No, Americans don't want theocracy, but theocracy camouflaged as freedom from government is currently a bestseller.

by Rachel Tabachnick on Wed Mar 16, 2011 at 11:25:37 AM EST


-- but Santorum's comments on JFK remind me of a frequent confusion of deities in the popular press. Each of us exists in some relationship with the Universe -- let's call that our individual spirituality. Of that, many of not most of us give particular respect and or devotion to God in some form or function. The means by which we relate to God we often call our religion -- a tool we use to manifest our spirituality. Santorum mistakes the tool for the Deity and condemns JFK for not making the same mistake.

by Khalila RedBird on Wed Mar 16, 2011 at 12:14:39 PM EST
-- to cut the rest of us off from our toolboxes?

by Khalila RedBird on Wed Mar 16, 2011 at 12:16:57 PM EST
Parent


I've never forgotten how Santorum, while a Senator debating additional restrictions on abortion, made the claim that women who are "really" raped secrete a hormone that keeps them from getting pregnant. Thus he didn't think an exception in the case of rape was necessary, because if the woman got pregnant, it proved she wasn't "really" raped. I've tried to find some archive of reporting on this on the internet with no success, so if anyone locates a site, I'd appreciate knowing.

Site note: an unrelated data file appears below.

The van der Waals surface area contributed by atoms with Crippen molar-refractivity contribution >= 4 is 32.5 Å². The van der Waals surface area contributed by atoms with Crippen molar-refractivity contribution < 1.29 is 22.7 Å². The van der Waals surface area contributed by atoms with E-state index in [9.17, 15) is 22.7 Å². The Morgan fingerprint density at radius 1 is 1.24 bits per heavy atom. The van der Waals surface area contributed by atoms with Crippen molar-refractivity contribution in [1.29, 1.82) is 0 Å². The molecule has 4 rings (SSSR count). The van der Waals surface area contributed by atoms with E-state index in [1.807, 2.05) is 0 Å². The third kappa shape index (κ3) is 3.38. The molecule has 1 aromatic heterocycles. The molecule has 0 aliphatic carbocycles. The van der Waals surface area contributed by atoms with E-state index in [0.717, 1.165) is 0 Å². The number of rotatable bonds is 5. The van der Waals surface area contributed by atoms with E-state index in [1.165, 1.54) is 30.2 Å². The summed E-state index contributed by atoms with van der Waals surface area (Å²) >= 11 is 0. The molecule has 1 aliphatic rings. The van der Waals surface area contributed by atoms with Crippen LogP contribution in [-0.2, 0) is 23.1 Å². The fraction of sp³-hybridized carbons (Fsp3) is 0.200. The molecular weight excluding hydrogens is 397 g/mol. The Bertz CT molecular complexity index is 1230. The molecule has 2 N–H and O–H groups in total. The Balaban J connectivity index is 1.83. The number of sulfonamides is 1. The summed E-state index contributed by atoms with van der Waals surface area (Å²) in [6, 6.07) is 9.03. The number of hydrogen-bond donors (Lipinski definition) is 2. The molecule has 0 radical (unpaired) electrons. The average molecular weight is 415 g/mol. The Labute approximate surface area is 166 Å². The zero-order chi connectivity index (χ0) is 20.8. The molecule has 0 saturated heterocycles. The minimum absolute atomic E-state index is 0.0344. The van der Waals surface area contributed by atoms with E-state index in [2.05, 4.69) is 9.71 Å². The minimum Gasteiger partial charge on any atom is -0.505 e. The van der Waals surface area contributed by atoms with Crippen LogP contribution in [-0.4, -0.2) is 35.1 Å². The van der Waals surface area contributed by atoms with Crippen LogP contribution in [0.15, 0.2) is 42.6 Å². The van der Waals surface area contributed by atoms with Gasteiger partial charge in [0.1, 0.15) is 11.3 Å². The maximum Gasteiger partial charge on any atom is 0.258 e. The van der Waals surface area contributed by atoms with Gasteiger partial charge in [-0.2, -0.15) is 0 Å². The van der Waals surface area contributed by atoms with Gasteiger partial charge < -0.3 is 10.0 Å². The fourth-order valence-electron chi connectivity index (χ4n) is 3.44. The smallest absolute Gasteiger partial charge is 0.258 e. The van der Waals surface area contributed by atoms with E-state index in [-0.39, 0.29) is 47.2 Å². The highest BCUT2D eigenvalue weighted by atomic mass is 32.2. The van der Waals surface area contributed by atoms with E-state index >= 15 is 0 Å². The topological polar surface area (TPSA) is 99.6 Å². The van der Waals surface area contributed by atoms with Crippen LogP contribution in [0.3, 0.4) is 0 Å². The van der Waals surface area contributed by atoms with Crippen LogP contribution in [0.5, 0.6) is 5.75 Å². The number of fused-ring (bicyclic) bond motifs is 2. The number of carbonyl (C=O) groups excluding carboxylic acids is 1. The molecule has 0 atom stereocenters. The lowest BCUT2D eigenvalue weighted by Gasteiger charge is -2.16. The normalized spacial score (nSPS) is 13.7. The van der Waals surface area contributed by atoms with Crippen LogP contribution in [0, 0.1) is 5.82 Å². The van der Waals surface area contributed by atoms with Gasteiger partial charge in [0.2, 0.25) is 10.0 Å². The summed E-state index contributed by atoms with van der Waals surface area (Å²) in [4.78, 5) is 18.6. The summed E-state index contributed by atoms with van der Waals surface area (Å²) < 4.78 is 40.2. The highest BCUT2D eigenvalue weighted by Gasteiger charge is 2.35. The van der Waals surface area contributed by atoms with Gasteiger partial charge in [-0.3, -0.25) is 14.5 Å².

by MLouise on Wed Mar 16, 2011 at 01:58:19 PM EST
The Religious Right seems to be trying to come up with any sort of reason whatsoever to totally ban abortions, and it seems that they're coming up with them and 'throwing them against the wall to see if any stick', so to speak.

A bill was recently released in Florida to ban any abortion which is funded even partially by public dollars - essentially eliminating poor women from getting the help they might need.

http://floridaindependent.com/24276/state-house-panel-approves-bi ll-restricting-abortion-access

One of the politicians said that any "health of the woman" provision let an "amorphous exception" where people could get "elective" abortions, so they couldn't have any provisions whatsoever that made an abortion possible.

by ArchaeoBob on Thu Mar 17, 2011 at 12:12:17 PM EST
Parent




WWW Talk To Action


American Renewal Project
On my journey to the American Renewal Project in Austin, Texas, I listened to hard right talk radio out of Houston.  There was an......
By wilkyjr (4 comments)
`Just Go Somewhere Else!': A Cavalier Dismissal Of A Serious Concern
A few years ago, I took part in a panel discussion on church-state issues at a Seventh-day Adventist church in Takoma Park, Md. During......
By Rob Boston (1 comment)
John Dorhauer Puts Christian Right on Notice
Rev. Dr. John Dorhauer was a front pager here at Talk to Action years before he was elected General Minister and President of the......
By Frederick Clarkson (0 comments)
Father Of Falsehoods: Why Ted Cruz's Dad Is Wrong About Prayer In Schools
Many misconceptions abound about the issue of prayer in schools, and some people persist in believing a lot of myths. One of the most......
By Rob Boston (1 comment)
A Texas Size Conspiracy
Texas Attorney General Ken Paxton has recently been indicted by a grand jury for an illegal investment scheme.  He faces felony charges. Word has......
By wilkyjr (1 comment)
Are the Anti-Planned Parenthood Smear Videos... Investigative Journalism?
I have been glad to see journalism catching up with the anti-Planned Parenthood scam videos. From The Huffington Post to the New England Journal......